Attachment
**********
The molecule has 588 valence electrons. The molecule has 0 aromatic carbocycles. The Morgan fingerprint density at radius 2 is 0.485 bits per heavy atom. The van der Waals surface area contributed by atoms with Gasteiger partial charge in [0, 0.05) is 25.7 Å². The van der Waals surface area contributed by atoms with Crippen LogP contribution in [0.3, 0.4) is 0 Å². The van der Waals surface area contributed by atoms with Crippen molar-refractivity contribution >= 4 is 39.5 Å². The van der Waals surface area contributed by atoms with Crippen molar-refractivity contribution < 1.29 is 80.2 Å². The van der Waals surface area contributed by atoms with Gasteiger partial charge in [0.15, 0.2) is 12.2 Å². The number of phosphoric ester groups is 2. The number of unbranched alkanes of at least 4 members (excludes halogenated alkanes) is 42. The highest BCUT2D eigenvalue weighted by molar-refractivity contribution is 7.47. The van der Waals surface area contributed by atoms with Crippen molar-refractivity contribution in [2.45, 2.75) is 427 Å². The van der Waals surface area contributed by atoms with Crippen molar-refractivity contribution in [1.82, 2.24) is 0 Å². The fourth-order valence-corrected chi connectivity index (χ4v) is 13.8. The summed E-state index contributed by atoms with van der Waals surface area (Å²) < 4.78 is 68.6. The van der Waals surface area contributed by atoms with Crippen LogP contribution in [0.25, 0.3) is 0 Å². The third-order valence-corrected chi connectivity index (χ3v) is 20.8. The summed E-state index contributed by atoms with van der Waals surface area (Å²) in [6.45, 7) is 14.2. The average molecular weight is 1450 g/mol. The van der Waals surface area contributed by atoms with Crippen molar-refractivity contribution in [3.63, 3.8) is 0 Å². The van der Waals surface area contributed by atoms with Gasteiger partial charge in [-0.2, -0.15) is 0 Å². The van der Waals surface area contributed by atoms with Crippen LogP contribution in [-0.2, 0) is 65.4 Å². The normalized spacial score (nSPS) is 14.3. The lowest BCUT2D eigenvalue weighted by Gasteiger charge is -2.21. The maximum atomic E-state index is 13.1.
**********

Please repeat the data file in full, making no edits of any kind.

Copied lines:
The molecule has 588 valence electrons. The molecule has 0 aromatic carbocycles. The Morgan fingerprint density at radius 2 is 0.485 bits per heavy atom. The van der Waals surface area contributed by atoms with Gasteiger partial charge in [0, 0.05) is 25.7 Å². The van der Waals surface area contributed by atoms with Crippen LogP contribution in [0.3, 0.4) is 0 Å². The van der Waals surface area contributed by atoms with Crippen molar-refractivity contribution >= 4 is 39.5 Å². The van der Waals surface area contributed by atoms with Crippen molar-refractivity contribution < 1.29 is 80.2 Å². The van der Waals surface area contributed by atoms with Gasteiger partial charge in [0.15, 0.2) is 12.2 Å². The number of phosphoric ester groups is 2. The number of unbranched alkanes of at least 4 members (excludes halogenated alkanes) is 42. The highest BCUT2D eigenvalue weighted by molar-refractivity contribution is 7.47. The van der Waals surface area contributed by atoms with Crippen molar-refractivity contribution in [2.45, 2.75) is 427 Å². The van der Waals surface area contributed by atoms with Crippen molar-refractivity contribution in [1.82, 2.24) is 0 Å². The fourth-order valence-corrected chi connectivity index (χ4v) is 13.8. The summed E-state index contributed by atoms with van der Waals surface area (Å²) < 4.78 is 68.6. The van der Waals surface area contributed by atoms with Crippen LogP contribution in [0.25, 0.3) is 0 Å². The third-order valence-corrected chi connectivity index (χ3v) is 20.8. The summed E-state index contributed by atoms with van der Waals surface area (Å²) in [6.45, 7) is 14.2. The average molecular weight is 1450 g/mol. The van der Waals surface area contributed by atoms with Crippen molar-refractivity contribution in [3.63, 3.8) is 0 Å². The van der Waals surface area contributed by atoms with Gasteiger partial charge in [-0.2, -0.15) is 0 Å². The van der Waals surface area contributed by atoms with Crippen LogP contribution in [-0.2, 0) is 65.4 Å². The normalized spacial score (nSPS) is 14.3. The lowest BCUT2D eigenvalue weighted by Gasteiger charge is -2.21. The maximum atomic E-state index is 13.1.